Colonial Pipeline, Russians, and Bitcoin (Oh, My!)
Posted June 08, 2021
“Today,” says Deputy Attorney General Lisa Monaco of the Department of Justice, “we turned the table on DarkSide.”
The DOJ and the FBI announced they’ve recovered 63.7 bitcoins from the Colonial Pipeline hack… valued at, upon writing, a little over $2 million.
In May, you’ll recall, Colonial Pipeline suffered a ransomware attack. To get the computers that maintained the pipeline back online, Colonial agreed to pay the 75 bitcoin ransom -- worth about $5 million. The feds recently recaptured 85% of those bitcoins.
The mainstream narrative, as of yesterday, rests largely on three things:
1.] The FBI “hacked” a bitcoin wallet and seized the funds.
2.] Russia is responsible for the Colonial Pipeline hack.
3.] Bitcoin is also to blame.
But the real story behind the Colonial Pipeline hack has nothing to do with any of these three things. All of these narratives only serve to obscure the 5,000 lb. elephant in the room.
(Perhaps not by accident.)
Let’s take a look…
The FBI “Hack”
An article in the NY Times about the hack reads:
“Colonial had paid a ransom worth roughly $4.4 million in bitcoin to the Russian hacking group DarkSide…”
“The seizure on Monday marked a first-of-its-kind effort by a new Justice Department task force to hijack a cybercriminal group’s profits through a hack of its bitcoin wallet.”
Here, the NY Times makes it seem as if the FBI can now “hack” into bitcoin wallets. Except that’s not what happened. There was no hack.
The DOJ warrant shows what happened.
First, they obtained a warrant on a bitcoin wallet hosted by servers in California. Meaning, the hackers responsible for the attack kept the bitcoins on a centralized exchange or a “hot wallet” (a wallet connected to online servers).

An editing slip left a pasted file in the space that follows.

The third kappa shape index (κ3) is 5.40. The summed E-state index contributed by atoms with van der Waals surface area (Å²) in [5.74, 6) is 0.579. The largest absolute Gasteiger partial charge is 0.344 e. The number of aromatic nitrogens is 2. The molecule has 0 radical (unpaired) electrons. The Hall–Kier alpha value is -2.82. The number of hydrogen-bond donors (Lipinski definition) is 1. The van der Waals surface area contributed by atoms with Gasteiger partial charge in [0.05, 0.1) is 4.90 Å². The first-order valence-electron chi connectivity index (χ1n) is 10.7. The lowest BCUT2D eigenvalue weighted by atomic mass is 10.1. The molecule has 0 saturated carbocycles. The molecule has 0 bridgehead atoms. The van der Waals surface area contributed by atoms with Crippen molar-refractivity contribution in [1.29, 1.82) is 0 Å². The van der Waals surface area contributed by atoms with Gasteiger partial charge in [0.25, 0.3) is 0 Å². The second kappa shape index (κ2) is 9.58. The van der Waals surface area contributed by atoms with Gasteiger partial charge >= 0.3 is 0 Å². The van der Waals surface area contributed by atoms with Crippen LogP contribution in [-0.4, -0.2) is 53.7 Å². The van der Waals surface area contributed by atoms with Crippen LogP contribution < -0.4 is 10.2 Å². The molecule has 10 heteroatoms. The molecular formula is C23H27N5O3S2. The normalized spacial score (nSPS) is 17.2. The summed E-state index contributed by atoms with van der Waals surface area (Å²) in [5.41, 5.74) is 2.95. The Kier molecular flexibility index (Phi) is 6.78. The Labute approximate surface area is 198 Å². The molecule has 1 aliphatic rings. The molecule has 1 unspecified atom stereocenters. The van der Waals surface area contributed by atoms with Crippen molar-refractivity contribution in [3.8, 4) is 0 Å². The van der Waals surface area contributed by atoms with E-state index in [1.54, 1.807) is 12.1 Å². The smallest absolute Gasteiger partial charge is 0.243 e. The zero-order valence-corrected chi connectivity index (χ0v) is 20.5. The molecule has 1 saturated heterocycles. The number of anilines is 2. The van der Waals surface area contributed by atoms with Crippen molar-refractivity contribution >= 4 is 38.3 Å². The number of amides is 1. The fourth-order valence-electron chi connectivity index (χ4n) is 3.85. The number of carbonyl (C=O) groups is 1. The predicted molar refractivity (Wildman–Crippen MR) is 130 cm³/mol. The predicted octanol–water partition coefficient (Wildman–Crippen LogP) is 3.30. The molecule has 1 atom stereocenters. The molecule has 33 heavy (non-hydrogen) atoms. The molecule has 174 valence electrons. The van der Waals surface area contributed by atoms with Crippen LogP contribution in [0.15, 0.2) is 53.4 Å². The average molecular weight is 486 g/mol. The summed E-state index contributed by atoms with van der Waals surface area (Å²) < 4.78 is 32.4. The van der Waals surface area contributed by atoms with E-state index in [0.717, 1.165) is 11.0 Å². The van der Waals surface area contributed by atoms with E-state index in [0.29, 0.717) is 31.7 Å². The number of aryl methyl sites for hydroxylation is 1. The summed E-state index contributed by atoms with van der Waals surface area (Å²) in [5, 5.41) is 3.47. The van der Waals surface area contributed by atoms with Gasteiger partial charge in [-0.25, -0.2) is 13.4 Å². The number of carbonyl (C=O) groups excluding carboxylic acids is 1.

There are only three ways this could happen:
1.] The hackers wanted to get caught.
2.] The hackers had no clue what they were doing.
3.] The Feds figured out who did it and forced them to send the bitcoins to a wallet hosted on an exchange/wallet in California, easily accessed by the FBI.
Whatever the case, the feds didn’t “hack” into a bitcoin wallet.
Also, contrary to Monaco’s statement, it appears the feds seized bitcoins from an affiliate who used the ransomware software… not DarkSide itself.
The ransomware software was designed to charge a fee -- the affiliate gets the lion’s share, but DarkSide gets a cut. Notice that the FBI seized 63.7 bitcoins, 85% of the 75 bitcoin ransom. The other 15% went to DarkSide, who undoubtedly parked the bitcoin in a safe place.
The affiliate, on the other hand, didn’t.
(The question unanswered is… why?)
We were told by the mainstream press and even Biden himself that the Russians were somehow involved. This attack, they said, was proof that Russia poses a severe threat to our entire critical infrastructure.
Adam Schiff said on MSNBC that Russia bears “some responsibility” in the Colonial Pipeline attack “even if they’re not engaged in the conduct themselves.”